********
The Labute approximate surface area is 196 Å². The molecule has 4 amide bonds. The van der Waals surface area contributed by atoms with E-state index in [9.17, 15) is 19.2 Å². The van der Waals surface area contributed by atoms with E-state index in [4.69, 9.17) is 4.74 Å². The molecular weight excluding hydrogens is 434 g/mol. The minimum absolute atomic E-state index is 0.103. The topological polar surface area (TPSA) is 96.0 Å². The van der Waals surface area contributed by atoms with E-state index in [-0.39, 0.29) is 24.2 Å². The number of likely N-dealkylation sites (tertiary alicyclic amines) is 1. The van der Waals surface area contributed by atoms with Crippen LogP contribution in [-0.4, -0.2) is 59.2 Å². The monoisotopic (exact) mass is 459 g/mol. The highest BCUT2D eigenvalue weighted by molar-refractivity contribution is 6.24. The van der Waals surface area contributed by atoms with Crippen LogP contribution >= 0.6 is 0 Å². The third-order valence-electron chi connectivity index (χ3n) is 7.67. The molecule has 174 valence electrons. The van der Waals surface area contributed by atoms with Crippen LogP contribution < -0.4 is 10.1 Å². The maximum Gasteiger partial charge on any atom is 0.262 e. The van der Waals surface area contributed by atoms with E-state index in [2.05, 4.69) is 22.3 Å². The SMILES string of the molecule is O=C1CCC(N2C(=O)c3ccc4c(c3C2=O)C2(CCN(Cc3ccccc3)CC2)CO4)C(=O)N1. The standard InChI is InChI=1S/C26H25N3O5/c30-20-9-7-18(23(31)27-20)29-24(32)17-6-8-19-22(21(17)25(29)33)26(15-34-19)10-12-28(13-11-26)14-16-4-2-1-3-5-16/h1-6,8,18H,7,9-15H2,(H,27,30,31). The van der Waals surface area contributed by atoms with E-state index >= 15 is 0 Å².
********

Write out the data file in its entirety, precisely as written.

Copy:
The Labute approximate surface area is 196 Å². The molecule has 4 amide bonds. The van der Waals surface area contributed by atoms with E-state index in [9.17, 15) is 19.2 Å². The van der Waals surface area contributed by atoms with E-state index in [4.69, 9.17) is 4.74 Å². The molecular weight excluding hydrogens is 434 g/mol. The minimum absolute atomic E-state index is 0.103. The topological polar surface area (TPSA) is 96.0 Å². The van der Waals surface area contributed by atoms with E-state index in [-0.39, 0.29) is 24.2 Å². The number of likely N-dealkylation sites (tertiary alicyclic amines) is 1. The van der Waals surface area contributed by atoms with Crippen LogP contribution in [-0.4, -0.2) is 59.2 Å². The monoisotopic (exact) mass is 459 g/mol. The highest BCUT2D eigenvalue weighted by molar-refractivity contribution is 6.24. The van der Waals surface area contributed by atoms with Crippen LogP contribution >= 0.6 is 0 Å². The third-order valence-electron chi connectivity index (χ3n) is 7.67. The molecule has 174 valence electrons. The van der Waals surface area contributed by atoms with Crippen LogP contribution < -0.4 is 10.1 Å². The maximum Gasteiger partial charge on any atom is 0.262 e. The van der Waals surface area contributed by atoms with E-state index in [2.05, 4.69) is 22.3 Å². The SMILES string of the molecule is O=C1CCC(N2C(=O)c3ccc4c(c3C2=O)C2(CCN(Cc3ccccc3)CC2)CO4)C(=O)N1. The standard InChI is InChI=1S/C26H25N3O5/c30-20-9-7-18(23(31)27-20)29-24(32)17-6-8-19-22(21(17)25(29)33)26(15-34-19)10-12-28(13-11-26)14-16-4-2-1-3-5-16/h1-6,8,18H,7,9-15H2,(H,27,30,31). The van der Waals surface area contributed by atoms with E-state index >= 15 is 0 Å².